It’s funny the questions you get asked when you tell someone you’re an entomologist. I’m not sure if he was scared himself, but I was recently asked by someone in the biodiversity industry (so not a sheltered urban newbie) whether I empathized with people who are frightened of insects.
At first this took me aback, but after a few moments of contemplation, I had to decide that although I might sympathize with them a bit, no, I couldn’t empathize with them. Not really. I hope this doesn’t make me sound heartless.
I think I know the supposed reasons why some people are unnerved by insects — all the usual things about insects being strange, different, scuttling, ugly, and that fear of something is created by ignorance — in the sense of lack of understanding. And I feel very sorry for people who truly suffer from entomophobia (or arachnophobia), but I’m led to believe that these genuine phobias (i.e. irrational mesmerizing paralysing fears) are quite rare conditions.
The following diagram is taken from a very interesting article on the fear of insects — Hardy, T.N. 1988. Entomophobia: the case for Miss Muffet. Bulletin of the Entomological Society of America 34: 64-69.
In it Dr Hardy contemplates how and why fear of insects might come about in an individual, but he concentrates on the medically extreme end of the fear spectrum. My attention, and certainly my experience, is really directed to the group in the middle ground, the apprehensives.
I think what lies at the bottom of my lack of empathy is really my disdain of the girly squeal. I hope I’m going to be able to sidestep any accusations of sexism here, especially levelled by people already disappointed at my lack of empathy. I have two daughters, and they do not squeal. One of them really does not like wasps, and she will get up and move well away from the picnic table if they come near. But she does not squeal.
I’m thinking that the girly squeal is really a stereotypical caricature anyway, whether emitted by female or male personage, and might justifiably be renamed a childish squeal. Hardy suggests that fear of insects (and other animals) spontaneously appears in early childhood, but then diminishes with age. He quotes ages of 2 to 4 years when the fears start, then a developmental window of 5–7 years during which the fears ease or become exacerbated.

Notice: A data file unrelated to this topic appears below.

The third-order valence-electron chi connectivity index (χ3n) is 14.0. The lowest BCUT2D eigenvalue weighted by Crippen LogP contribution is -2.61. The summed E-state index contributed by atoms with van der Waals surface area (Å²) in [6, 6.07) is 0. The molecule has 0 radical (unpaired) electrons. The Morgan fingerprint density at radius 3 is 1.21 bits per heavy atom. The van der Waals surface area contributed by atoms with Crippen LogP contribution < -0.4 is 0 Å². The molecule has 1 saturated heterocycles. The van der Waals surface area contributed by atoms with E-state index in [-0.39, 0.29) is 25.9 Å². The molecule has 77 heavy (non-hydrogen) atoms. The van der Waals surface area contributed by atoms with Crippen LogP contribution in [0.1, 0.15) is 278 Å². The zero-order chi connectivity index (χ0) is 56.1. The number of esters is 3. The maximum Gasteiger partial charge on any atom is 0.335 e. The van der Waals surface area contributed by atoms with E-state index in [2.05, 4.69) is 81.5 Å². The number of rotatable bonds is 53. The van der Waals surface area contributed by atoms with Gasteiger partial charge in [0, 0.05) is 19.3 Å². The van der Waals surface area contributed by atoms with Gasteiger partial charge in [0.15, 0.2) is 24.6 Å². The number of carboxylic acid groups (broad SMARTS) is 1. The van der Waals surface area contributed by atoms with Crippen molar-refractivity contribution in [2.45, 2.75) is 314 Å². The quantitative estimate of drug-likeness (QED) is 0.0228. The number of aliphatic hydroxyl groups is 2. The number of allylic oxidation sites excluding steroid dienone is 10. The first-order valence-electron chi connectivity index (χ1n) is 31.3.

Hardy is quite measured in his tone, and reports evidence for why an innate biological fear might exist (potential harm to pretechnological humans helping them avoid dangerous animals) , and compares it to theories on learned fear, bolstered by conditioning from parents and peers. Nature versus nurture. My money’s on the latter. I particularly latched on to the idea that fears can be transmitted through families, especially from mother to daughter.
Nevertheless, it seems that, by the time the child is 12, a fear (or rarely a phobia) will either develop fully or it will fade, along with other childish fears.
So perhaps it’s just that I don’t like childish behaviour around things I think are serious? Maybe I should lighten up.
It is quite clear, though, that there is a window of opportunity to engage children, before silly fears become silly squeals. Primary schools are where entomologists should be concentrating their public relations efforts. Obviously.